Regis University's College for Professional Studies (CPS) has offered accelerated (8-week) undergraduate and graduate degree programs in classroom and online delivery formats for __ years. In recent years the technology available to learners and faculty has changed the former's expectations for how and where they receive course work, and challenged (and changed) the latter's abilities to design and deliver curriculum that meets expectations and accreditation standards.
Three years ago CPS decided some form of blended courses and programs must be part of its curriculum delivery options. To that end CPS sought and received a grant from the Sloan-C Localness Initiative to pilot a blended delivery format in select graduate programs. The School of Management's (SoM) 12 course General MBA and the School of Education's (SoE) 12-course MEd in Principal Licensure programs were selected and the pilot was launched in July, 2009. This balance of this document describes decisions made by the implementation task force prior to implementation, issues that surfaced and were addressed during the pilot and a summary of results from the pilot.
The first major problem facing both schools and the Department of Learning Design (DLD) in providing a blending learning experience to students was the need to rewrite 12 courses in the blended format in both degree programs while operating within the enterprise model of the College, and rolling newly rewritten courses out to students while course writing was still in progress.
Both the enterprise model, as well as the philosophy that classes in any format should have the same outcomes and be as close to the same experience as possible, led eventually for SoM to a process of more simple course development that was still effective if formulaic."
A major challenge for the DLD was to assist the schools' course experts in conceptualizing and navigating a virtual environment and how to best integrate learning opportunities seamlessly between classroom and online delivery formats.
The SoM's initial strategy was to offer the blended courses at two satellite campuses thinking they would provide more flexibility to students and bolster enrollments at the satellite campuses. The SoE chose to implement its part of the pilot as cohort group at a school site. These decisions had a number of impacts on operational and pedagogical issues.
The grant committed the implementation task force to a minimum of twelve clock hours of face to face learner/instructor contact. The presentation will address how the two schools chose to meet this requirement as well as how the eight weeks were allocated to online and classroom sessions. Both schools chose faculty for their overall experience in teaching their course, and for their demonstrated proficiency in both classroom and online delivery.
The task force also needed to work with internal and external markets to create awareness of the blended course sections. Internally, the task force had to work within the university's existing information system to distinguish blended courses in the Course Schedule from the same courses already being offered in 100% online and in the classroom sections for learners and faculty. Externally, the task force and CPS Marketing needed to consider how to best present blended delivery to potential students.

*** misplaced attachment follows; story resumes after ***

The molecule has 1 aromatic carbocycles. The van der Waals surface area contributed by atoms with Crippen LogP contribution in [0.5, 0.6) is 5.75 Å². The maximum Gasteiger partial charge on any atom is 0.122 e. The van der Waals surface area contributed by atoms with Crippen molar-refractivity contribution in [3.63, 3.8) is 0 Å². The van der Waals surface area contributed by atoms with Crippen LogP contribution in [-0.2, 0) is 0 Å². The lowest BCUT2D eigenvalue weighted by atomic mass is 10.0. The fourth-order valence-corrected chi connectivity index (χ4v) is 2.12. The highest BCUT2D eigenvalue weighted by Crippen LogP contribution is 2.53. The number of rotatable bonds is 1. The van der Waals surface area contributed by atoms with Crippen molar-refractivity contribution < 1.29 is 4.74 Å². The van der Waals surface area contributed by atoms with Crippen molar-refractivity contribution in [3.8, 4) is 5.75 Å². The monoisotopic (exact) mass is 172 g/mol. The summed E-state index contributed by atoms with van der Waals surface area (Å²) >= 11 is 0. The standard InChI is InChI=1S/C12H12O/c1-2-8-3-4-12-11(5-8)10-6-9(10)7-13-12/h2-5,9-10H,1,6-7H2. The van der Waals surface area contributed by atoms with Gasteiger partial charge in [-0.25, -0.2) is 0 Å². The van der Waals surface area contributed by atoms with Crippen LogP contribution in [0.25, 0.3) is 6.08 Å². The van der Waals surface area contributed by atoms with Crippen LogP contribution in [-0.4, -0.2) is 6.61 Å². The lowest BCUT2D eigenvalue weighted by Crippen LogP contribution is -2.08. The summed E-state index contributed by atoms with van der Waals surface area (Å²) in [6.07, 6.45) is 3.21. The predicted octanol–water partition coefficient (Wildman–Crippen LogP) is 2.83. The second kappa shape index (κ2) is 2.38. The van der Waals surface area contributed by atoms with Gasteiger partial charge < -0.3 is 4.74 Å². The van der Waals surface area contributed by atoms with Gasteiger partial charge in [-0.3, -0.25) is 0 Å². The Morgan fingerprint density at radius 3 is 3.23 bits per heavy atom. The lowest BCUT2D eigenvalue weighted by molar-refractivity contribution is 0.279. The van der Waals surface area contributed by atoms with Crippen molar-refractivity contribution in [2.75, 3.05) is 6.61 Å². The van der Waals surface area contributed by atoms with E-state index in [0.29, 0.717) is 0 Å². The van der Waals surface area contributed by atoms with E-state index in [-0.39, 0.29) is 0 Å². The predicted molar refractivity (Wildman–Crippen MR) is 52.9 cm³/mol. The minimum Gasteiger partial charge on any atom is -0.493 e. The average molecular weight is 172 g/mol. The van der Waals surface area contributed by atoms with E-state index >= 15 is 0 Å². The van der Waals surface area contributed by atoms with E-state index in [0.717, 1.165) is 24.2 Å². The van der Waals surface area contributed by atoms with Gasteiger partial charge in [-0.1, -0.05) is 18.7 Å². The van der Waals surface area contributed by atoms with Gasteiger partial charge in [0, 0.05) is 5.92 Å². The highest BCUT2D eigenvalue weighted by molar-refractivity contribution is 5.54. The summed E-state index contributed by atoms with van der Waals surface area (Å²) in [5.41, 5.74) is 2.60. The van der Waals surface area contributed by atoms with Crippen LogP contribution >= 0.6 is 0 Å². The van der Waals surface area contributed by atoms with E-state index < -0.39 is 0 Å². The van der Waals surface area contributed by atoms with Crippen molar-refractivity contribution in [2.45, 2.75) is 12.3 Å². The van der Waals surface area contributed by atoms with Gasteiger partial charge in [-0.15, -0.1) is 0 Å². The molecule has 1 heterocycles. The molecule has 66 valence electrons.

The task force experienced significant learning during the pilot as unanticipated course design, operational and pedagogical issues presented and required resolution. These included how to clearly identify what materials and pre-work learners needed for the classroom sessions so that they came prepared; new courses codes and more-than-usual detail course descriptions for the Course Schedule; more orientation to blended delivery, even for experienced faculty.
The task force's ability to respond was aided by student satisfaction with the blended courses gathered in surveys and student interviews given to students at various times during the presentation of both the SoE and SoM blended courses. The presentation will provide detail of those surveys and interviews.
Both schools saw disparities between classroom and online versions of their programs more clearly and because of this process made the necessary adjustments to bring them into line with each other. The result is greater consistency across all delivery modes; classroom, online and blended.
Despite some initial struggle to adapt to the blended format, blended section instructors noted another benefit: a change in their teaching paradigm. Instructors' believe their new understanding of the relationship between what was being taught, how it was being delivered, and how students best learn began to inform their teaching, in the online and classroom formats, not just blended delivery.
The task force came to see how these course design, operational and pedagogical issues presented significant barriers to launching the blended courses in an optimal way. It is felt that student learning and satisfaction were impacted by these barriers and this presentation will offer solutions to barriers and lessons learned in offering blended classes in an accelerated format to an adult student population.